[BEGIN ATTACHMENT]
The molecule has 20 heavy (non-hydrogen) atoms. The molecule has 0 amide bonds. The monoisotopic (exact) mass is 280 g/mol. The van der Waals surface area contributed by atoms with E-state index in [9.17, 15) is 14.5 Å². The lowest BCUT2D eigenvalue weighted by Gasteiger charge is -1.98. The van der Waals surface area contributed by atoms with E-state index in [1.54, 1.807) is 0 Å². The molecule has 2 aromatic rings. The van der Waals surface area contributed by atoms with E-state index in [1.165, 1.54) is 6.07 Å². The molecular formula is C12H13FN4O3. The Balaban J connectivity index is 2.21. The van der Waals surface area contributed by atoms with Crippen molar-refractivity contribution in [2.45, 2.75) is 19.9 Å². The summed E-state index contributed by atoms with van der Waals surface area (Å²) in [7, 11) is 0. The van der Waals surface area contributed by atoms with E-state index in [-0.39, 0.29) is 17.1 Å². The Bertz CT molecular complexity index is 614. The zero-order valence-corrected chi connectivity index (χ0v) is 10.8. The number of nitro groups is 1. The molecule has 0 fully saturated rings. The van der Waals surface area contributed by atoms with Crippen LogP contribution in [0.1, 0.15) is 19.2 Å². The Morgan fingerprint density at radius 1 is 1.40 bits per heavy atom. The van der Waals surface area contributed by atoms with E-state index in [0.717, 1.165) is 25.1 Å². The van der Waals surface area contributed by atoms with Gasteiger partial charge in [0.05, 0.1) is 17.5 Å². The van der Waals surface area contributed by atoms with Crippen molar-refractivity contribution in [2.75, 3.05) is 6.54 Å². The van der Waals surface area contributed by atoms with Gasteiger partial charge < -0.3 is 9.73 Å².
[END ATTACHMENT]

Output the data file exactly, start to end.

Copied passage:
The molecule has 20 heavy (non-hydrogen) atoms. The molecule has 0 amide bonds. The monoisotopic (exact) mass is 280 g/mol. The van der Waals surface area contributed by atoms with E-state index in [9.17, 15) is 14.5 Å². The lowest BCUT2D eigenvalue weighted by Gasteiger charge is -1.98. The van der Waals surface area contributed by atoms with E-state index in [1.54, 1.807) is 0 Å². The molecule has 2 aromatic rings. The van der Waals surface area contributed by atoms with E-state index in [1.165, 1.54) is 6.07 Å². The molecular formula is C12H13FN4O3. The Balaban J connectivity index is 2.21. The van der Waals surface area contributed by atoms with Crippen molar-refractivity contribution in [2.45, 2.75) is 19.9 Å². The summed E-state index contributed by atoms with van der Waals surface area (Å²) in [7, 11) is 0. The van der Waals surface area contributed by atoms with E-state index in [-0.39, 0.29) is 17.1 Å². The Bertz CT molecular complexity index is 614. The zero-order valence-corrected chi connectivity index (χ0v) is 10.8. The number of nitro groups is 1. The molecule has 0 fully saturated rings. The van der Waals surface area contributed by atoms with Crippen LogP contribution in [0.1, 0.15) is 19.2 Å². The Morgan fingerprint density at radius 1 is 1.40 bits per heavy atom. The van der Waals surface area contributed by atoms with E-state index in [0.717, 1.165) is 25.1 Å². The van der Waals surface area contributed by atoms with Gasteiger partial charge in [0.05, 0.1) is 17.5 Å². The van der Waals surface area contributed by atoms with Crippen molar-refractivity contribution in [2.75, 3.05) is 6.54 Å². The van der Waals surface area contributed by atoms with Gasteiger partial charge < -0.3 is 9.73 Å².